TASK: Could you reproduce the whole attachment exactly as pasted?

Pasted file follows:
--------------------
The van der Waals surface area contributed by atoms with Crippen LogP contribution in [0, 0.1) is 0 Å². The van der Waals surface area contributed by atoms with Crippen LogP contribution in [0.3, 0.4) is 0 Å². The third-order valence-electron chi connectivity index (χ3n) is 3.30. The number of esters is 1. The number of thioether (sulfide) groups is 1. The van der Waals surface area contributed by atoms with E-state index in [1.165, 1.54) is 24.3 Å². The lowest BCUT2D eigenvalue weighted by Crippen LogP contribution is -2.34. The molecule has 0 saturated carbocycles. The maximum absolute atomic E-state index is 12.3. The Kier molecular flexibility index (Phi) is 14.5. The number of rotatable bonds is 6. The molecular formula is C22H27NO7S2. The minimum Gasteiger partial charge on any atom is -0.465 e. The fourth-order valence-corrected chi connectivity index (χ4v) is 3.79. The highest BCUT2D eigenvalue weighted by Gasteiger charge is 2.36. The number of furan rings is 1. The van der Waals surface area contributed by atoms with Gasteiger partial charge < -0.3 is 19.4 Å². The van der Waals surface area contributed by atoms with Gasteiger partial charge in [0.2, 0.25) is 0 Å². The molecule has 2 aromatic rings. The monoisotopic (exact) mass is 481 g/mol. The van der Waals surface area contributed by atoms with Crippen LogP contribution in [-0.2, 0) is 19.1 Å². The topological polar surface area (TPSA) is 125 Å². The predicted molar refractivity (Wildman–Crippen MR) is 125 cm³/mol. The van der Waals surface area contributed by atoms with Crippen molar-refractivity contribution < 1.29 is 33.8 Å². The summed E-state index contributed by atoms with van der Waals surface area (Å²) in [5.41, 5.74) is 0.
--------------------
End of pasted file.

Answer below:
The van der Waals surface area contributed by atoms with Crippen LogP contribution in [0, 0.1) is 0 Å². The van der Waals surface area contributed by atoms with Crippen LogP contribution in [0.3, 0.4) is 0 Å². The third-order valence-electron chi connectivity index (χ3n) is 3.30. The number of esters is 1. The number of thioether (sulfide) groups is 1. The van der Waals surface area contributed by atoms with E-state index in [1.165, 1.54) is 24.3 Å². The lowest BCUT2D eigenvalue weighted by Crippen LogP contribution is -2.34. The molecule has 0 saturated carbocycles. The maximum absolute atomic E-state index is 12.3. The Kier molecular flexibility index (Phi) is 14.5. The number of rotatable bonds is 6. The molecular formula is C22H27NO7S2. The minimum Gasteiger partial charge on any atom is -0.465 e. The fourth-order valence-corrected chi connectivity index (χ4v) is 3.79. The highest BCUT2D eigenvalue weighted by Gasteiger charge is 2.36. The number of furan rings is 1. The van der Waals surface area contributed by atoms with Gasteiger partial charge < -0.3 is 19.4 Å². The van der Waals surface area contributed by atoms with Gasteiger partial charge in [0.2, 0.25) is 0 Å². The molecule has 2 aromatic rings. The monoisotopic (exact) mass is 481 g/mol. The van der Waals surface area contributed by atoms with Crippen LogP contribution in [-0.2, 0) is 19.1 Å². The topological polar surface area (TPSA) is 125 Å². The predicted molar refractivity (Wildman–Crippen MR) is 125 cm³/mol. The van der Waals surface area contributed by atoms with Crippen molar-refractivity contribution < 1.29 is 33.8 Å². The summed E-state index contributed by atoms with van der Waals surface area (Å²) in [5.41, 5.74) is 0.